Senshido methods are practised as realistically as possible. People attack each other. This is so different from the “one step half baked punch” demonstrations seen in so many arts. And if something goes wrong? Ignore it, and carry on reacting to what is happening. He emphasised that there are no combinations. No set pieces. The confrontation starts, and you take it as it comes.

It occurred to me that Classical Martial Arts can be likened to Classical Music. It’s all very nice, has beautiful sounds and can be played straight out of the book. But the only creativity is from the person who wrote the tune. Richard kicks the classical into touch. He plays Jazz, and spontaneously goes where the music takes him.

I was doing my best not to laugh at one point. For one hour the mat was split into two, and some kids had their martial arts lesson. But Rich was in full flow! There was no stopping him! With only a curtain separating the two groups, Rich is giving it his “So just blast the f’**ker!” and “So this ba5t@@d is going to get f@@ked up man!” etc. Those kids will talk for ages about that nasty man with the evil tongue.

Looking around, everyone seemed to be picking the Shredder up. My training partner, Justin, hadn’t seen it before. I could tell a real difference in the later shreds as opposed to his first attempts. It is quick to learn. But Richard looked in a different league. He made it look so easy, and serves as a reminder that simply knowing how to do it may not be enough. You need to fine tune the skills and practice applying them in many different scenarios. Here are a few notes from Justin himself, a guy new to reality based concepts with a TMA background –

“Before coming to the seminar I realised that it was a good idea to bone up. I knew what the shredder was in principle, but boy oh boy it was a whole world away from the drills that we did.

I feel like I grew here, the initial trepidation of grabbing a ahem large opponent by the ear very quickly turned into a mounting biting spitting shred fest! That’s not to say it wasn’t enjoyable to be shredded as well, it very startling to have what you know and love from the past 8 years of training literally shredded in seconds. Brian even developed his personal favourite the two eared head throw and I found that it is mandatory that we are always pushing to the limits what we know, and that we need to learn to let go of that which doesn’t work.

This is the first time I have learned anything that I knew I could use when I walked out of the Dojo, its dizzying to have this sort of knowledge, almost like your walking around with a loaded uzi stashed in your pants.

That said, whilst the basic concept is easy to learn and effective against the uninitiated, it will take practise and plenty of courage to get to the ‘Dimitri’ level. That level is more psychological than physical, its having the confidence to say “hit me hard anyway you want” and knowing that you can deal with it. Personally I have a lot of deprogramming to do, 8 years of robotic head blocks has tainted my twitch response with a dangerous bias for the ‘Nike’ defence.”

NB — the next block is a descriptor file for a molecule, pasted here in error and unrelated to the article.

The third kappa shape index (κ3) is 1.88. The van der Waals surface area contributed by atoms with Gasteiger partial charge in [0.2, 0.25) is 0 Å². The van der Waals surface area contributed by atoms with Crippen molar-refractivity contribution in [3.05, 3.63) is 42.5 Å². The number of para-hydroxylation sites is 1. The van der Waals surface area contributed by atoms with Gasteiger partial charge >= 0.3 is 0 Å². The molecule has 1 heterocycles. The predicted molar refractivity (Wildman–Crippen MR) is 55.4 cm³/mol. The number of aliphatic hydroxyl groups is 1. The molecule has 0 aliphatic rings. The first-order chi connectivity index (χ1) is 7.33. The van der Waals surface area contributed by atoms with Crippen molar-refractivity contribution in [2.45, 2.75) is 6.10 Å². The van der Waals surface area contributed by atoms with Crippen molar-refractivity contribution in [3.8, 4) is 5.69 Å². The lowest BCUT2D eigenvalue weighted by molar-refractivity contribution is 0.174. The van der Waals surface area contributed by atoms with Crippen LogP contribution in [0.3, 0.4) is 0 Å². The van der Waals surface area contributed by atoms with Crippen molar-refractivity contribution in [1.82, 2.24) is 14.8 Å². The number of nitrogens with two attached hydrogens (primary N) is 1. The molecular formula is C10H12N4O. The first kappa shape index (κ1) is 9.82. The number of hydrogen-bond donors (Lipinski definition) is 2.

I think Rich could improve future seminars though. Firstly I would recommend a little more attention to safety. Getting people to check that they have taken their jewellery off, that their fingernails are not too long or dirty, pointing out the potential hazards in the room etc. (like the stone pillar and the mirrors). This would appear a little more polished and help keep people injury free. As you can gather, I’m one of those annoying “Health and Safety” types. Also I would ensure that people regularly changed partners. He certainly didn’t have an objection to people doing so but, for the most part, people stayed with their friends. It would add to the learning experience if they had to work on strangers in my view. There would be dangers though, as there are plenty of idiots attending fighting arts seminars (none apparent yesterday to my knowledge). So the supervision would have to be top notch to weed them out.

All the people I spoke to were very complimentary about the day. I didn’t see or hear anyone complain about any part of it. People were displaying bruises, cuts and abrasions afterwards. Suffice to say the looks we received on gambolling into the pub afterwards were far from complimentary. I’ve been working on the Shredder for a while, but the day really honed my skills further. It was well worth the money, and even worth driving around London totally lost.

All in all a great training day. Many thanks to Rich himself, and to Les and Adam for putting it together. I am a fussy sort and not easy to please. But, if Rich comes over to the UK again, I will move mountains to be there. It was informative, fun and great training.